Market Extra: Puerto Rico has more than $70 billion in debt because of this

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Puerto Rico, and domestic entities linked to the U.S. territory, owe creditors more than $70 billion. A double-whammy of devastating hurricanes in recent months, Maria and Irma, only exacerbated the plight of the Caribbean island that sits about 1,150 miles south of Florida. Even before the natural disasters had struck, former Gov. Alejandro García Padilla (who was succeeded by Gov. Ricky Rossello) declared its situation a “humanitarian crisis.”

Why is Puerto Rico in such bad economic shape?

More than a decade of economic decline and ballooning deficits, amplified by an exodus of the territory’s best and brightest, including doctors, to the U.S. has dealt a heavy blow to the Puerto Rican economy. It has been in a recession, defined as at least two consecutive periods of declining growth, since 2006.

  • The Commonwealth had an unemployment rate of 12% before the hurricanes, compared with an unemployment of 4.4% for the U.S., as of August.
  • 43.5% of its residents live below the poverty line, according to U.S. Census Bureau data, more than double that of Louisiana and Mississippi.
  • Its population is 3.4 million as of July 1, 2016, representing a decline of more than 8% since 2010.
  • The island’s debt load represents $12,000 per capita, with its debt representing more than three-quarters of its annual gross national product, which would make it one of the most indebted countries in the world.
  • As a U.S. territory, the island uses the U.S. dollar, That means it can’t devalue its currency in a bid to improve competitiveness.

How has Puerto Rico been funding itself?

Puerto Rico lost access to the traditional municipal bond market in February 2013 after ratings firms downgraded it to so-called junk status. That has made it more expensive for the country to fund itself because lenders demand a greater return to lend to creditors considered on the lowest rung by credit-ratings firms. In March 2014, the island sold $3.5 billion in debt, with an 8.5% coupon, entirely to hedge funds.

Since then, Puerto Rico has been employing severe belt-tightening measures, including delaying payment of tax refunds, liquidating pension and other compensation funds and deferring payments on a host of other obligations.

A third of the island’s money had been used to service its debt as of 2016. At the end of 2014, three public pension funds held just $2 billion in assets against a combined estimated pension liability of $46 billion.

Is all that sustainable? No

Puerto Rico filed for the equivalent of bankruptcy on May 3, with the aim of shrinking its burdens by $123 billion, which include a host of general obligation bonds.

Because Puerto Rico isn’t technically a municipality, Congress invoked a law that places the debtor and its creditors before a federal judge in San Juan to go through a restructuring process known as Title III—a pseudo bankruptcy filing for the U.S. territory, which isn’t eligible for chapter 9 bankruptcy as U.S. municipalities are.

What does Puerto Rico owe?

  • $17.8 billion in so-called general obligation bonds
  • 17.6 billion in obligations issued by Puerto Ricos Sales Tax Financing Corp.
  • $9 billion in debt from Puerto Rico’s Electric Power Utility Authority, known as PREPA
  • $52.2 billion in pension-related debt
  • $21 billion in other obligations linked to utilities and other agencies

How did Hurricane Maria affect this ugly situation?

Moody’s Analytics estimates the damages from Hurricane Maria could result in a price tag as high as $95 billion. Moreover, the means by which to services its debts—its people and its infrastructure—are ravaged, or at least severely under strain, in the wake of the hurricanes. Hurricane Irma also struck the island, but Maria delivered the most severe hit.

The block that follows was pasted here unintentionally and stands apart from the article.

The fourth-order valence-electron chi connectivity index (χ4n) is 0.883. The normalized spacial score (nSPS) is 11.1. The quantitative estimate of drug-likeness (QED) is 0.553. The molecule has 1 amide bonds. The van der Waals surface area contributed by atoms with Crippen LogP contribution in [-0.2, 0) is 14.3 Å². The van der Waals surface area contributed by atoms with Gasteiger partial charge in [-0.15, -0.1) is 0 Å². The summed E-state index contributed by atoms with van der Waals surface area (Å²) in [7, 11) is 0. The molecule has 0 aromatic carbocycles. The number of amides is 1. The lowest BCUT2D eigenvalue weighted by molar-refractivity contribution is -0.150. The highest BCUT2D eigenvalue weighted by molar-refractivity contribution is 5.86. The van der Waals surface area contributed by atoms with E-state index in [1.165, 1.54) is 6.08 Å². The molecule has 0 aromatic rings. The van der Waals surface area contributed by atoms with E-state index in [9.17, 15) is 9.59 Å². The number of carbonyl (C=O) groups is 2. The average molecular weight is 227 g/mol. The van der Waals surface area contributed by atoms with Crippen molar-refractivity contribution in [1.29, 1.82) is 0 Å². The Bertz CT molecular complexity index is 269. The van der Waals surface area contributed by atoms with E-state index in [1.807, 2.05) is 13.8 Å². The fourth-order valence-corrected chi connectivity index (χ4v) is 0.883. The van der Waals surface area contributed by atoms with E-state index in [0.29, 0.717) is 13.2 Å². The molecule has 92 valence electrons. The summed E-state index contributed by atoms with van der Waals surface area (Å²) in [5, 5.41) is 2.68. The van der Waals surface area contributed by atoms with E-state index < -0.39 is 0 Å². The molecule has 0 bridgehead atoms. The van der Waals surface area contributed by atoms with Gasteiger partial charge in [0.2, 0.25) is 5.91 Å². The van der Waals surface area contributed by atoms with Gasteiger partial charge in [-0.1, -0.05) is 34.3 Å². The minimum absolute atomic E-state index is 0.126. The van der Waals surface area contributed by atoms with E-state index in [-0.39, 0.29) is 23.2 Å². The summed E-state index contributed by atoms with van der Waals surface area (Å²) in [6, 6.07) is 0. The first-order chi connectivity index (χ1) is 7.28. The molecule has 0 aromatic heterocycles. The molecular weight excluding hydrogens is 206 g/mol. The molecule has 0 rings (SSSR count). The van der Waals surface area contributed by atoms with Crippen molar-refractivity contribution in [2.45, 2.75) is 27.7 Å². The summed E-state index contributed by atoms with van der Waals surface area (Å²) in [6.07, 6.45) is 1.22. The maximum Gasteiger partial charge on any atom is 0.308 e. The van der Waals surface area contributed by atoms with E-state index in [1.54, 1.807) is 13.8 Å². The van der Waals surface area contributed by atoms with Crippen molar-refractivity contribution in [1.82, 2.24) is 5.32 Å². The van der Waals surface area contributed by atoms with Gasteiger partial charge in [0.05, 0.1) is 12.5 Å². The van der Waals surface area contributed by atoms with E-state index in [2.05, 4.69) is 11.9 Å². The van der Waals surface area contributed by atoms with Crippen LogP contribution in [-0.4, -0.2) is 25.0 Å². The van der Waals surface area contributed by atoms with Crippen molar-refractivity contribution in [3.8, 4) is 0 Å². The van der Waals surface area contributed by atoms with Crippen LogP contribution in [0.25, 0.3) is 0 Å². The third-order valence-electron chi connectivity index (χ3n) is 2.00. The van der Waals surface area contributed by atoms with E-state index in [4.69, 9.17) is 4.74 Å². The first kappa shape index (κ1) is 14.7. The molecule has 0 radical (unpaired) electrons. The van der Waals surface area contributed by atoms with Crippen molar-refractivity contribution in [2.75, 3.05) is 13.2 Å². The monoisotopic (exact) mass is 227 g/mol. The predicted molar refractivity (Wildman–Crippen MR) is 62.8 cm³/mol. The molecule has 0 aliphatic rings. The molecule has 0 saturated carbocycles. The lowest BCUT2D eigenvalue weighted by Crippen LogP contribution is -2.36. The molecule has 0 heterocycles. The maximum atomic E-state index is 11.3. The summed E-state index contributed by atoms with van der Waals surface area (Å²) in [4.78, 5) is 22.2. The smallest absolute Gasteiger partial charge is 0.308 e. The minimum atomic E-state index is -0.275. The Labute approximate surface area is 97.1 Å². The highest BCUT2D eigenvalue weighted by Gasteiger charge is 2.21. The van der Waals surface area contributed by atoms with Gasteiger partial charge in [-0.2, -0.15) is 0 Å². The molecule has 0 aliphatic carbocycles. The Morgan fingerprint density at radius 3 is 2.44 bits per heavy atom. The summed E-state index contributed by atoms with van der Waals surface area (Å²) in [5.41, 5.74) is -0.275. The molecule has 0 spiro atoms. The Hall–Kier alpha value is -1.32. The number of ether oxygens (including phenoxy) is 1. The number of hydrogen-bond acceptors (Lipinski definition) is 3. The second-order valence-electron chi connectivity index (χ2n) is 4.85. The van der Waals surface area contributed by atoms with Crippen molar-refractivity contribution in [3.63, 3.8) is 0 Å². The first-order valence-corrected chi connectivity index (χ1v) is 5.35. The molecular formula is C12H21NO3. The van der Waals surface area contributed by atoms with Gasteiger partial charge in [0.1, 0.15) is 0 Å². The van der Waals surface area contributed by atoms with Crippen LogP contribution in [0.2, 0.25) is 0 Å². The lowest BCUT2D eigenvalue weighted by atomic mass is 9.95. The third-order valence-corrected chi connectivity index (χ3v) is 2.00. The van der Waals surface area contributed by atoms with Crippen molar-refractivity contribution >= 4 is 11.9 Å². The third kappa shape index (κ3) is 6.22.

Who are Puerto Rico’s creditors?

A mix of hedge funds, mutual funds and retail investors, many of whom are Puerto Rican residents, are holders. The hedge-fund groups, most vocally, have been ensnared in tense negotiations with Puerto Rican officials and the U.S. government, which designed an aid package, known as Promesa, or Puerto Rico Oversight, Management and Economic Stability act, to help facilitate a way out of the island’s dilemma. Promesa offers the territory a largely out-of-court process, known as Title VI, that focuses on financial debt and “relies on a collective action mechanism to bind dissenting creditors to the agreement of the debtor and a supermajority of its creditors to restructure its debt.”

Many creditors are worried that any agreement will result in steep cuts on their principal investments.

Cate Long, founder of research firm Puerto Rico Clearinghouse, told CNBC on Wednesday that 75% of the territory’s debt is held by retail investors. The remainder is held by hedge funds, including Aurelius Capital Management and Autonomy Capital.

Other holders include via various entities, according to Morningstar:

  • Goldman Sachs
  • BlackRock
  • T. Rowe Price
  • OppenheimerFunds
  • Franklin Templeton

What’s next after President Trump said the debt should be wiped out?

“We’re going to have to wipe that out. You can say goodbye to that,” said President Donald Trump in response to questions about the fate of San Juan’s obligations. However, there are serious questions about the path forward for Puerto Rico and how much the government can do to alleviate its fiscal problems.

Whatever happens, it is likely to be a very complicated matter.

Puerto Rico Treasury Secretary Raul Maldonado told Bloomberg that the country will face a government shutdown on Oct. 31 without funding from Congress. He said he has asked for aid totalling $6 billion to $8 billion to keep the government going “for a few months.“ Lack of funding means Puerto Rico’s hurricane recovery efforts would also be halted, he said, in an interview that published Thursday.